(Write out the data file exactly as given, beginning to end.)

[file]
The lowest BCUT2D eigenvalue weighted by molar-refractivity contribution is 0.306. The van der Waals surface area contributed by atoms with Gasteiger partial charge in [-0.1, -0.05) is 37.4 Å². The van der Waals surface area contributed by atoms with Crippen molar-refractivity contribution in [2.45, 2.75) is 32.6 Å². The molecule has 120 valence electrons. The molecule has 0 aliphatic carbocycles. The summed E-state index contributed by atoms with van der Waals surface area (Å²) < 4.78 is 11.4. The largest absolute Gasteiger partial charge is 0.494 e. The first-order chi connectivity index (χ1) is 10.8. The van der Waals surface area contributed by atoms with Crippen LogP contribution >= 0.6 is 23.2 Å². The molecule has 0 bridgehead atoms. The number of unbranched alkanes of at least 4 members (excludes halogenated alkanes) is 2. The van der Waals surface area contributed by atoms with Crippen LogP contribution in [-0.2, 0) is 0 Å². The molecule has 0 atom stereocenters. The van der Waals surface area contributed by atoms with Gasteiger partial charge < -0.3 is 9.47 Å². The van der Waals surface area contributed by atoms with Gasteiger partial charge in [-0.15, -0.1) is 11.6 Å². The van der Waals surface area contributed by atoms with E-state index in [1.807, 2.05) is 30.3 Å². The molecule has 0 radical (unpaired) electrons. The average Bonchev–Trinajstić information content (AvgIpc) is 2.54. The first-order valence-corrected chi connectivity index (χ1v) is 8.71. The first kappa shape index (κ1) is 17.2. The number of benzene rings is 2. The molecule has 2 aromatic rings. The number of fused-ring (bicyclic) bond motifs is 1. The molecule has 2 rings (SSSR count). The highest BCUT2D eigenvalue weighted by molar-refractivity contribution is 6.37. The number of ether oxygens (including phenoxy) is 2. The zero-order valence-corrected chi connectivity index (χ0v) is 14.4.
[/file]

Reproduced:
The lowest BCUT2D eigenvalue weighted by molar-refractivity contribution is 0.306. The van der Waals surface area contributed by atoms with Gasteiger partial charge in [-0.1, -0.05) is 37.4 Å². The van der Waals surface area contributed by atoms with Crippen molar-refractivity contribution in [2.45, 2.75) is 32.6 Å². The molecule has 120 valence electrons. The molecule has 0 aliphatic carbocycles. The summed E-state index contributed by atoms with van der Waals surface area (Å²) < 4.78 is 11.4. The largest absolute Gasteiger partial charge is 0.494 e. The first-order chi connectivity index (χ1) is 10.8. The van der Waals surface area contributed by atoms with Crippen LogP contribution >= 0.6 is 23.2 Å². The molecule has 0 bridgehead atoms. The number of unbranched alkanes of at least 4 members (excludes halogenated alkanes) is 2. The van der Waals surface area contributed by atoms with Crippen LogP contribution in [-0.2, 0) is 0 Å². The molecule has 0 atom stereocenters. The van der Waals surface area contributed by atoms with Gasteiger partial charge < -0.3 is 9.47 Å². The van der Waals surface area contributed by atoms with Gasteiger partial charge in [-0.15, -0.1) is 11.6 Å². The van der Waals surface area contributed by atoms with E-state index in [1.807, 2.05) is 30.3 Å². The molecule has 0 radical (unpaired) electrons. The average Bonchev–Trinajstić information content (AvgIpc) is 2.54. The first-order valence-corrected chi connectivity index (χ1v) is 8.71. The first kappa shape index (κ1) is 17.2. The number of benzene rings is 2. The molecule has 2 aromatic rings. The number of fused-ring (bicyclic) bond motifs is 1. The molecule has 2 rings (SSSR count). The highest BCUT2D eigenvalue weighted by molar-refractivity contribution is 6.37. The number of ether oxygens (including phenoxy) is 2. The zero-order valence-corrected chi connectivity index (χ0v) is 14.4.